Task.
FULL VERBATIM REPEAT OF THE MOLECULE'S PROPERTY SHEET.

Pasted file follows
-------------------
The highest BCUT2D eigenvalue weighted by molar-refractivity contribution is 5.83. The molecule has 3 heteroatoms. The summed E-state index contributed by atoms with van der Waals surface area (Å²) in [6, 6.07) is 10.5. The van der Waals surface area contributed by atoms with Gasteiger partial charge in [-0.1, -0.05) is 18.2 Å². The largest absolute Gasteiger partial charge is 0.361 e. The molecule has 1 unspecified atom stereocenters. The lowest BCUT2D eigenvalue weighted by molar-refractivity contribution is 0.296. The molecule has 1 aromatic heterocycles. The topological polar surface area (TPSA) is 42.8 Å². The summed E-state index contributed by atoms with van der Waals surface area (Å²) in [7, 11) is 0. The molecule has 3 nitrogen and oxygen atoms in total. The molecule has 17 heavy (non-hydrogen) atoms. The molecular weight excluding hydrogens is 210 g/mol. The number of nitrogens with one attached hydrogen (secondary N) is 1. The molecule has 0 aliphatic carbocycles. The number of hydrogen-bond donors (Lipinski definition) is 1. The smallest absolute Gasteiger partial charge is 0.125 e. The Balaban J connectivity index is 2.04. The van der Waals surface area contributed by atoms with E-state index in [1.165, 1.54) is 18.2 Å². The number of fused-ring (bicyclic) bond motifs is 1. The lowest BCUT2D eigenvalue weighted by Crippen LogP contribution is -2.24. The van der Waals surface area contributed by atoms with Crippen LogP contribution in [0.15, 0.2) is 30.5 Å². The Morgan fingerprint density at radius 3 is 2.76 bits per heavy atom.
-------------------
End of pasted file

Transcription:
The highest BCUT2D eigenvalue weighted by molar-refractivity contribution is 5.83. The molecule has 3 heteroatoms. The summed E-state index contributed by atoms with van der Waals surface area (Å²) in [6, 6.07) is 10.5. The van der Waals surface area contributed by atoms with Gasteiger partial charge in [-0.1, -0.05) is 18.2 Å². The largest absolute Gasteiger partial charge is 0.361 e. The molecule has 1 unspecified atom stereocenters. The lowest BCUT2D eigenvalue weighted by molar-refractivity contribution is 0.296. The molecule has 1 aromatic heterocycles. The topological polar surface area (TPSA) is 42.8 Å². The summed E-state index contributed by atoms with van der Waals surface area (Å²) in [7, 11) is 0. The molecule has 3 nitrogen and oxygen atoms in total. The molecule has 17 heavy (non-hydrogen) atoms. The molecular weight excluding hydrogens is 210 g/mol. The number of nitrogens with one attached hydrogen (secondary N) is 1. The molecule has 0 aliphatic carbocycles. The number of hydrogen-bond donors (Lipinski definition) is 1. The smallest absolute Gasteiger partial charge is 0.125 e. The Balaban J connectivity index is 2.04. The van der Waals surface area contributed by atoms with E-state index in [1.165, 1.54) is 18.2 Å². The number of fused-ring (bicyclic) bond motifs is 1. The lowest BCUT2D eigenvalue weighted by Crippen LogP contribution is -2.24. The van der Waals surface area contributed by atoms with Crippen LogP contribution in [0.15, 0.2) is 30.5 Å². The Morgan fingerprint density at radius 3 is 2.76 bits per heavy atom.